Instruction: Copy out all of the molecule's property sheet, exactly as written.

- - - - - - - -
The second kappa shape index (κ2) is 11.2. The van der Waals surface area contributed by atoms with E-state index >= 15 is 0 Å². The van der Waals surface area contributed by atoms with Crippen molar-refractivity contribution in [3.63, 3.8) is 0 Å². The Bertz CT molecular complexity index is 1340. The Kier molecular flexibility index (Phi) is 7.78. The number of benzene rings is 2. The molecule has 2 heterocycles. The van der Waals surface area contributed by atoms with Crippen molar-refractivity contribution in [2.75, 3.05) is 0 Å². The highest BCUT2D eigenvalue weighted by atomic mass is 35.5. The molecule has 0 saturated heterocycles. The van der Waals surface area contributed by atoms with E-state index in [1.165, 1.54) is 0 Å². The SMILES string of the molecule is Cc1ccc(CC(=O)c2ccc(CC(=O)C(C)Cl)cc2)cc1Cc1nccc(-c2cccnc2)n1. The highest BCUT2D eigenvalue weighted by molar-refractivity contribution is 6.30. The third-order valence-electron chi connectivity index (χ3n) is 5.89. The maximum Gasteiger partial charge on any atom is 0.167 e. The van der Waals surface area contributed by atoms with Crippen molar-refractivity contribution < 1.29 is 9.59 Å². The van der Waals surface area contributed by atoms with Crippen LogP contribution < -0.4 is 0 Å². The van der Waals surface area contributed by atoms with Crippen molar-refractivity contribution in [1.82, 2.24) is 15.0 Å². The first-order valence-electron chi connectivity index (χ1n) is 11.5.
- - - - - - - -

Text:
The second kappa shape index (κ2) is 11.2. The van der Waals surface area contributed by atoms with E-state index >= 15 is 0 Å². The van der Waals surface area contributed by atoms with Crippen molar-refractivity contribution in [3.63, 3.8) is 0 Å². The Bertz CT molecular complexity index is 1340. The Kier molecular flexibility index (Phi) is 7.78. The number of benzene rings is 2. The molecule has 2 heterocycles. The van der Waals surface area contributed by atoms with Crippen molar-refractivity contribution in [2.75, 3.05) is 0 Å². The highest BCUT2D eigenvalue weighted by atomic mass is 35.5. The molecule has 0 saturated heterocycles. The van der Waals surface area contributed by atoms with E-state index in [1.165, 1.54) is 0 Å². The SMILES string of the molecule is Cc1ccc(CC(=O)c2ccc(CC(=O)C(C)Cl)cc2)cc1Cc1nccc(-c2cccnc2)n1. The highest BCUT2D eigenvalue weighted by molar-refractivity contribution is 6.30. The third-order valence-electron chi connectivity index (χ3n) is 5.89. The maximum Gasteiger partial charge on any atom is 0.167 e. The van der Waals surface area contributed by atoms with Crippen molar-refractivity contribution < 1.29 is 9.59 Å². The van der Waals surface area contributed by atoms with Crippen LogP contribution < -0.4 is 0 Å². The van der Waals surface area contributed by atoms with Crippen molar-refractivity contribution in [1.82, 2.24) is 15.0 Å². The first-order valence-electron chi connectivity index (χ1n) is 11.5.